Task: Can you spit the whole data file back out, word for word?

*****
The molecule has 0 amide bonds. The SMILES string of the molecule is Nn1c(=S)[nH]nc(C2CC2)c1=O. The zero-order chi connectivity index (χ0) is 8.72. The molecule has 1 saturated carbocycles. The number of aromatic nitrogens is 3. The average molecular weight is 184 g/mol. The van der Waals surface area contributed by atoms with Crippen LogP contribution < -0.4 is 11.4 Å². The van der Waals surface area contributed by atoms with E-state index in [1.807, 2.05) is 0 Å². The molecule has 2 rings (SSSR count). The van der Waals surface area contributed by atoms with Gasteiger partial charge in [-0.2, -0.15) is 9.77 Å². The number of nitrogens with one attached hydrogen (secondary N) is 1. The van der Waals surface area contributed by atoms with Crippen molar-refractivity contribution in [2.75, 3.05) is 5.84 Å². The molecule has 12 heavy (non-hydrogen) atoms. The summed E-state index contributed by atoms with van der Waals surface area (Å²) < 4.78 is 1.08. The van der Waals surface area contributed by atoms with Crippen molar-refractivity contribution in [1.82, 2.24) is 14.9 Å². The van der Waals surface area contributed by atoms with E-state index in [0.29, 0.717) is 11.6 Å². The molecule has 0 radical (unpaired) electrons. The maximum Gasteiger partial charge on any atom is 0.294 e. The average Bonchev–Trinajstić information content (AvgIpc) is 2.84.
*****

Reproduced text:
The molecule has 0 amide bonds. The SMILES string of the molecule is Nn1c(=S)[nH]nc(C2CC2)c1=O. The zero-order chi connectivity index (χ0) is 8.72. The molecule has 1 saturated carbocycles. The number of aromatic nitrogens is 3. The average molecular weight is 184 g/mol. The van der Waals surface area contributed by atoms with Crippen LogP contribution < -0.4 is 11.4 Å². The van der Waals surface area contributed by atoms with E-state index in [1.807, 2.05) is 0 Å². The molecule has 2 rings (SSSR count). The van der Waals surface area contributed by atoms with Gasteiger partial charge in [-0.2, -0.15) is 9.77 Å². The number of nitrogens with one attached hydrogen (secondary N) is 1. The van der Waals surface area contributed by atoms with Crippen molar-refractivity contribution in [2.75, 3.05) is 5.84 Å². The molecule has 12 heavy (non-hydrogen) atoms. The summed E-state index contributed by atoms with van der Waals surface area (Å²) < 4.78 is 1.08. The van der Waals surface area contributed by atoms with Crippen molar-refractivity contribution in [1.82, 2.24) is 14.9 Å². The van der Waals surface area contributed by atoms with E-state index in [0.29, 0.717) is 11.6 Å². The molecule has 0 radical (unpaired) electrons. The maximum Gasteiger partial charge on any atom is 0.294 e. The average Bonchev–Trinajstić information content (AvgIpc) is 2.84.